The devas enjoy perfect health, comfort, wealth and happiness all their lives. However, they spend their time in diversions and the idea of practicing Dharma never occurs to them. Throughout their lives, which may last a whole kalpa, they do not have that thought even for an instant. Then, having wasted their whole life in distraction, they are suddenly confronted with death. All the devas of the kāmadhātu, from that of the "four great kings" right up to the one called "enjoying the emanations of others," have to undergo the sufferings of death and rebirth.[9]

Dudjom Rinpoche states:

At first, the devas of the kāmadhātu are seduced by the pleasures of carefree indulgence in sensual enjoyment and fail to see their lives trickling away. But when the time comes for them to die, they lose their beautiful complexions, their seats no longer feel comfortable, their flower garlands grow old, stains appear on their clothes, and perspiration, formerly absent, breaks out on their bodies. These five portents appear seven gods’ days before they die, so the anguish they go through in dying is enormous and long lasting. During this time their own companions and attendants abandon them and go off to spend their time with other gods, causing them great sorrow. In particular, despite their attachment to the splendor and pleasure of their celestial state, they know they cannot help but be separated from them. They also know that once they have died, it is all but impossible to be reborn in the celestial realms again, and that even if a few of them are reborn as human beings, the majority will be reborn in the lower realms and will have to experience terrible suffering there for long periods of time. This knowledge and their subsequent fall are unbearably painful for them, as we read in the Close Mindfulness Sutra:
Falling from the gods’ abodes,
Their agony is most intense.
The denizens of hell do not endure
A mere sixteenth of such great misery.
And in Letter to a Friend:
Indra, universally revered,
Will fall again to earth through action’s force.
And he who ruled the universe as king
Will be a slave within samsara’s wheel.
Furthermore, when they see the majesty and abundant pleasures of gods with greater merit, the ones with less merit become depressed and intimidated. For the weaker gods, there is the distress of being driven out of their homes by the stronger ones. The gods in the realm of the Four Great Kings and the Heaven of the Thirty-Three, in particular, quarrel and fight with the demigods, and they suffer horribly when they are cut and torn, or killed, by their weapons.[10]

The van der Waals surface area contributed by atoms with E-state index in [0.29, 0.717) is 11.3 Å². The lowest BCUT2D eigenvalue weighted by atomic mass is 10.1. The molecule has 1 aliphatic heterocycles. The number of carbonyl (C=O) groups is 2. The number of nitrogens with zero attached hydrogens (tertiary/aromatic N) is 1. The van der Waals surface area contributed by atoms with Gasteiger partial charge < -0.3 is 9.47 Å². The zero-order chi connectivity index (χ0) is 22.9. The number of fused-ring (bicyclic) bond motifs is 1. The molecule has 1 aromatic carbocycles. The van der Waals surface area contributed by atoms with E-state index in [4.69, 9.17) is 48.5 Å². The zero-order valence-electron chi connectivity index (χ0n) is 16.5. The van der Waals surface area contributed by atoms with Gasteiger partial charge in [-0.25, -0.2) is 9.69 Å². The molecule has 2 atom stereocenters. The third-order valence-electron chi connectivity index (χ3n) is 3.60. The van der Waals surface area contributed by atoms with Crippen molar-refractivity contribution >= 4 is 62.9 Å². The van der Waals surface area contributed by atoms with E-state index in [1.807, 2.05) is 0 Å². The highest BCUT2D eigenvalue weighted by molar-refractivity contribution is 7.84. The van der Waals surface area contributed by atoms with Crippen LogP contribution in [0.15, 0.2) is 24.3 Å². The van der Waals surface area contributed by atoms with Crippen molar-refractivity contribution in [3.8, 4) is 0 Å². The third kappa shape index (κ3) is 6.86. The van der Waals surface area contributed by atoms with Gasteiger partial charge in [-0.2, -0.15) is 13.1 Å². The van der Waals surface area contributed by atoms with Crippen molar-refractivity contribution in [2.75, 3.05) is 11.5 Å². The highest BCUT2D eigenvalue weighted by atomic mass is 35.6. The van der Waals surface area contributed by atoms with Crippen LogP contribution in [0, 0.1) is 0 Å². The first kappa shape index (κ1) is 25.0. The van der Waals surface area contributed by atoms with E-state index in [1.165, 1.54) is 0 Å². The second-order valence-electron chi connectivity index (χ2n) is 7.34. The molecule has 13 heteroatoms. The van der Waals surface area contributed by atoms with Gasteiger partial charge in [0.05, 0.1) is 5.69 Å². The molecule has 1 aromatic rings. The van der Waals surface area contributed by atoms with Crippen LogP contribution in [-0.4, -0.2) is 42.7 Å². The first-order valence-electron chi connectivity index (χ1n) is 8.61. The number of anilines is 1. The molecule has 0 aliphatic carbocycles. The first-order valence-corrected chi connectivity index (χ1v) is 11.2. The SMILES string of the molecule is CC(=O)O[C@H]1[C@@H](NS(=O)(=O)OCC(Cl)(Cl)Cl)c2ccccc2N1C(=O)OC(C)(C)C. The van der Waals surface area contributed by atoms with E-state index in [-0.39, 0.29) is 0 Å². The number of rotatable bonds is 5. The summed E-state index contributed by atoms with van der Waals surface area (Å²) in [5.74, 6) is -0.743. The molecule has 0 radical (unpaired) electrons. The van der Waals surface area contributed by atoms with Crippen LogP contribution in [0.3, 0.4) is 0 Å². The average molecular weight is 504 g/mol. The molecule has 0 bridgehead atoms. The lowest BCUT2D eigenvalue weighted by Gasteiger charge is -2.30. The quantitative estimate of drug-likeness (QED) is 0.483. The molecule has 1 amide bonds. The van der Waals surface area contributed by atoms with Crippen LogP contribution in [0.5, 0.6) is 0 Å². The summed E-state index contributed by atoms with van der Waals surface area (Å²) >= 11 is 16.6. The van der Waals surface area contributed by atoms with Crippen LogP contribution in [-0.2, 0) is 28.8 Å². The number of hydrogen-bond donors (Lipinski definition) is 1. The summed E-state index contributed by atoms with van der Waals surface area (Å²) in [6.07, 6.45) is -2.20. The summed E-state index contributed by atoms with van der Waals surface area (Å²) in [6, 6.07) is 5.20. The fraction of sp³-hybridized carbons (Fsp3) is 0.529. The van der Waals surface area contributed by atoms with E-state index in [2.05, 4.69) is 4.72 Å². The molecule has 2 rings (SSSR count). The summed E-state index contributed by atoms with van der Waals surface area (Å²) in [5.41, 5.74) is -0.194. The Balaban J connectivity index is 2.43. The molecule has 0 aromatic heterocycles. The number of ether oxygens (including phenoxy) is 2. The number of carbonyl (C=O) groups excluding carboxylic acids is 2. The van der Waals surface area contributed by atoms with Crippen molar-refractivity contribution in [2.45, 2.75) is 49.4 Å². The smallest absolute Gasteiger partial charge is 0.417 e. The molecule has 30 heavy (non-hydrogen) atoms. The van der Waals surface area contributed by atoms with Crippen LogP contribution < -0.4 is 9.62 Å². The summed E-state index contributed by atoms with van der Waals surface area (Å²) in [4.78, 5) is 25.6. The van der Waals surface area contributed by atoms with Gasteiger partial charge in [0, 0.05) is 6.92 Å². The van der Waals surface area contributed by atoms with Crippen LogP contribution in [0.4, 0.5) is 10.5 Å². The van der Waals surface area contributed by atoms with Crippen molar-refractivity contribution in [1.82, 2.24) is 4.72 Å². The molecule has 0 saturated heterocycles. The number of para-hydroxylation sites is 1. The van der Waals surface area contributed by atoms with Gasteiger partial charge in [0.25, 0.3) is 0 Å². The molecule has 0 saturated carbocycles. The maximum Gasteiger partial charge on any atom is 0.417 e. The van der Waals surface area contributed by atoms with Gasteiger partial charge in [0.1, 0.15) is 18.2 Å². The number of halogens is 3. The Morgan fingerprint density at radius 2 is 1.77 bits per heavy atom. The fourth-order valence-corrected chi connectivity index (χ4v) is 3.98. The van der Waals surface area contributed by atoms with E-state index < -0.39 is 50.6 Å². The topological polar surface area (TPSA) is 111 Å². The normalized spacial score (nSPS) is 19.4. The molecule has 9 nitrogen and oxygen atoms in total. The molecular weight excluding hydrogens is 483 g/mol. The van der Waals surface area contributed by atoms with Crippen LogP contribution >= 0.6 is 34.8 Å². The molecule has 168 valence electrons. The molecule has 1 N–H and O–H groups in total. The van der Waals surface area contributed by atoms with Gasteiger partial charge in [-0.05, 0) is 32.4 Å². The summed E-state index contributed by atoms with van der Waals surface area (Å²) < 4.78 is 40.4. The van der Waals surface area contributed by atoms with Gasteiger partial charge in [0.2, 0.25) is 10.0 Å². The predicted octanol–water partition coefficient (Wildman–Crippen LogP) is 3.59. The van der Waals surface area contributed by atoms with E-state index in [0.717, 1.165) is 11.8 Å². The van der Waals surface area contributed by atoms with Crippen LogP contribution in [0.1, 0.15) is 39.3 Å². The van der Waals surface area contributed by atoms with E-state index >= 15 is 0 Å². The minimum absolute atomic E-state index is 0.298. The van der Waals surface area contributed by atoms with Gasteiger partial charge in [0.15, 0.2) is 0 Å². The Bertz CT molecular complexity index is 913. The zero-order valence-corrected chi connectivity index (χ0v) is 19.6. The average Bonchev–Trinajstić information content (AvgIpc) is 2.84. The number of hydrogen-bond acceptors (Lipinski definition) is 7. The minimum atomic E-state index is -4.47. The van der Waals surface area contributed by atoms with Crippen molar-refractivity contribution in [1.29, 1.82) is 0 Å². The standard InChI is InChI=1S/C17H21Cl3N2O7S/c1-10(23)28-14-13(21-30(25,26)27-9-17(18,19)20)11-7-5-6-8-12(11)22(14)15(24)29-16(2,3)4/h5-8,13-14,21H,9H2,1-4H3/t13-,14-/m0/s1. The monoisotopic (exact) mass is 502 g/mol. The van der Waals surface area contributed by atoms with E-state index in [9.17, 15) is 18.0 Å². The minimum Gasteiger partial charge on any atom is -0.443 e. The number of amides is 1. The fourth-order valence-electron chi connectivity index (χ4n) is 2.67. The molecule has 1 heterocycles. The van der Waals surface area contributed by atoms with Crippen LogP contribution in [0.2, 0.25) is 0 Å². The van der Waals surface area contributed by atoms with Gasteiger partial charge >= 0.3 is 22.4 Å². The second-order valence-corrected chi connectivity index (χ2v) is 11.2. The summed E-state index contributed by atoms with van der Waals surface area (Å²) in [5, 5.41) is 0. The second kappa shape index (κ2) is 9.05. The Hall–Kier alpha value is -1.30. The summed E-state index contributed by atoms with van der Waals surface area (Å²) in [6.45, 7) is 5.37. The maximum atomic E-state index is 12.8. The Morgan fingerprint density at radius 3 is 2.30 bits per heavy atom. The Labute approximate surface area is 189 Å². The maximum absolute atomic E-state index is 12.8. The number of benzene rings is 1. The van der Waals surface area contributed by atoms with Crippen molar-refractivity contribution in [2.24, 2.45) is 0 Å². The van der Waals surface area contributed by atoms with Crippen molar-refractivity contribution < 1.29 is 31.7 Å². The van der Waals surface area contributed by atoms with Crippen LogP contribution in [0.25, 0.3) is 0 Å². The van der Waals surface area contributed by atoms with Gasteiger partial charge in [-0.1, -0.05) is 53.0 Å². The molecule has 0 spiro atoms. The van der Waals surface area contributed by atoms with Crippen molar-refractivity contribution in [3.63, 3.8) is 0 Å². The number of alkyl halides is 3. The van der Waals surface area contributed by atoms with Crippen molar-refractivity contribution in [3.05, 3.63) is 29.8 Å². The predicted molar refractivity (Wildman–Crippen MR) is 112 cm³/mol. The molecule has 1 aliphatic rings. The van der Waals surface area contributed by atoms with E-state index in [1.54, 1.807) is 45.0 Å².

Jewel Ornament of Liberation states:

The devas of the kāmadhātu experience the sufferings of fighting with the demi-gods; being dissatisfied with their pleasures; being humiliated, cut, slaughtered, dismembered and banished; the transference of death; and falling down to the lower realms. It is said: Five signs of death appear when gods are close to death: their clothes become stained with filth, their garlands of flowers fade, sweat comes from their two armpits, a filthy odor rises from their bodies, and they dislike their own seats.[11]


  1. 1.0 1.1 Buswell & Lopez 2014, s.v. List of lists, "six heavens of the sensuous realm".
  2. Mipham Rinpoche 2000, s.v. line 8.26.
  3. Gampopa 1998, Chapter 5, note 11.
  4. Access to insight icon 50px.png The Thirty-one Planes of Existence, "III. The Sensuous World (kama-loka)", Access to Insight
  5. Buswell & Lopez 2014, s.v. Nirmāṇarataya.
  6. Buswell & Lopez 2014, s.v. paranirmitavaśavartin.
  7. Buswell & Lopez 2014, s.v. deva.
  8. Chim Jampaiyang 2019, s.v. Chapter 17.
  9. Patrul Rinpoche 1998, p. 93.
  10. Dudjom Rinpoche 2011, s.v. Chapter 7.
  11. Gampopa 1998, Chapter 5.


Further Reading